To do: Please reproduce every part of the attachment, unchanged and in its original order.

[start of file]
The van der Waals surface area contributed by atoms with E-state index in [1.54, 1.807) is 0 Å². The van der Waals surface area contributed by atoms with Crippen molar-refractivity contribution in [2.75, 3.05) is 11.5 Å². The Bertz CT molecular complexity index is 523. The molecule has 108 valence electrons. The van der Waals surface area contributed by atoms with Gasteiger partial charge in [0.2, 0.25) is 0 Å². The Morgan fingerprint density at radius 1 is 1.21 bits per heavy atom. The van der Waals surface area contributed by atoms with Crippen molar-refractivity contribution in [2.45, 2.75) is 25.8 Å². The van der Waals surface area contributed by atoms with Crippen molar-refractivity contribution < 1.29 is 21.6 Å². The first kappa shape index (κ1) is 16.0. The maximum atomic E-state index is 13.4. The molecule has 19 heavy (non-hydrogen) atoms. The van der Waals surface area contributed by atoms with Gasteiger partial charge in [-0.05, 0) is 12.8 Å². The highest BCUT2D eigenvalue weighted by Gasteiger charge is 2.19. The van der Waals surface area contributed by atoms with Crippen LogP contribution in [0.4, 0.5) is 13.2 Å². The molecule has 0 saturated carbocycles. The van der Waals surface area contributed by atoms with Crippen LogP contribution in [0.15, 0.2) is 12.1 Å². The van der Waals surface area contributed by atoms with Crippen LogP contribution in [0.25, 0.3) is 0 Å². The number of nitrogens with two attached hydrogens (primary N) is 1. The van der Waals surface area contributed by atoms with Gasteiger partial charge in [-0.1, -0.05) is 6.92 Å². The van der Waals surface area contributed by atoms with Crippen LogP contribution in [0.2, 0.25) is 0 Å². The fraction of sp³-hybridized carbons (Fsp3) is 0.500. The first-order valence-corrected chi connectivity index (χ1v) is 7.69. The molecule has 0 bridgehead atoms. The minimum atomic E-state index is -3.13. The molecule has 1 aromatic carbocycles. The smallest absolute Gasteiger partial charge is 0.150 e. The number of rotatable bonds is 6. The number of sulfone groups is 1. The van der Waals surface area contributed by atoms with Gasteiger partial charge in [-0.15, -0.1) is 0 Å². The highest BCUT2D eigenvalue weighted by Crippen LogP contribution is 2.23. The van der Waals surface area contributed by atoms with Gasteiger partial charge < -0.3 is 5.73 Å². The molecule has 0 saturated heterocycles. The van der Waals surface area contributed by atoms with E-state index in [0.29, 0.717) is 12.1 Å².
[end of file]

The van der Waals surface area contributed by atoms with E-state index in [1.54, 1.807) is 0 Å². The van der Waals surface area contributed by atoms with Crippen molar-refractivity contribution in [2.75, 3.05) is 11.5 Å². The Bertz CT molecular complexity index is 523. The molecule has 108 valence electrons. The van der Waals surface area contributed by atoms with Gasteiger partial charge in [0.2, 0.25) is 0 Å². The Morgan fingerprint density at radius 1 is 1.21 bits per heavy atom. The van der Waals surface area contributed by atoms with Crippen molar-refractivity contribution in [2.45, 2.75) is 25.8 Å². The van der Waals surface area contributed by atoms with Crippen molar-refractivity contribution < 1.29 is 21.6 Å². The first kappa shape index (κ1) is 16.0. The maximum atomic E-state index is 13.4. The molecule has 19 heavy (non-hydrogen) atoms. The van der Waals surface area contributed by atoms with Gasteiger partial charge in [-0.05, 0) is 12.8 Å². The highest BCUT2D eigenvalue weighted by Gasteiger charge is 2.19. The van der Waals surface area contributed by atoms with Crippen LogP contribution in [0.4, 0.5) is 13.2 Å². The molecule has 0 saturated carbocycles. The van der Waals surface area contributed by atoms with Crippen LogP contribution in [0.15, 0.2) is 12.1 Å². The van der Waals surface area contributed by atoms with Crippen LogP contribution in [0.25, 0.3) is 0 Å². The number of nitrogens with two attached hydrogens (primary N) is 1. The van der Waals surface area contributed by atoms with Gasteiger partial charge in [-0.1, -0.05) is 6.92 Å². The van der Waals surface area contributed by atoms with Crippen LogP contribution in [0.2, 0.25) is 0 Å². The fraction of sp³-hybridized carbons (Fsp3) is 0.500. The first-order valence-corrected chi connectivity index (χ1v) is 7.69. The molecule has 0 bridgehead atoms. The minimum atomic E-state index is -3.13. The molecule has 1 aromatic carbocycles. The smallest absolute Gasteiger partial charge is 0.150 e. The number of rotatable bonds is 6. The number of sulfone groups is 1. The van der Waals surface area contributed by atoms with Gasteiger partial charge in [-0.15, -0.1) is 0 Å². The highest BCUT2D eigenvalue weighted by Crippen LogP contribution is 2.23. The van der Waals surface area contributed by atoms with Gasteiger partial charge < -0.3 is 5.73 Å². The molecule has 0 saturated heterocycles. The van der Waals surface area contributed by atoms with E-state index in [0.29, 0.717) is 12.1 Å².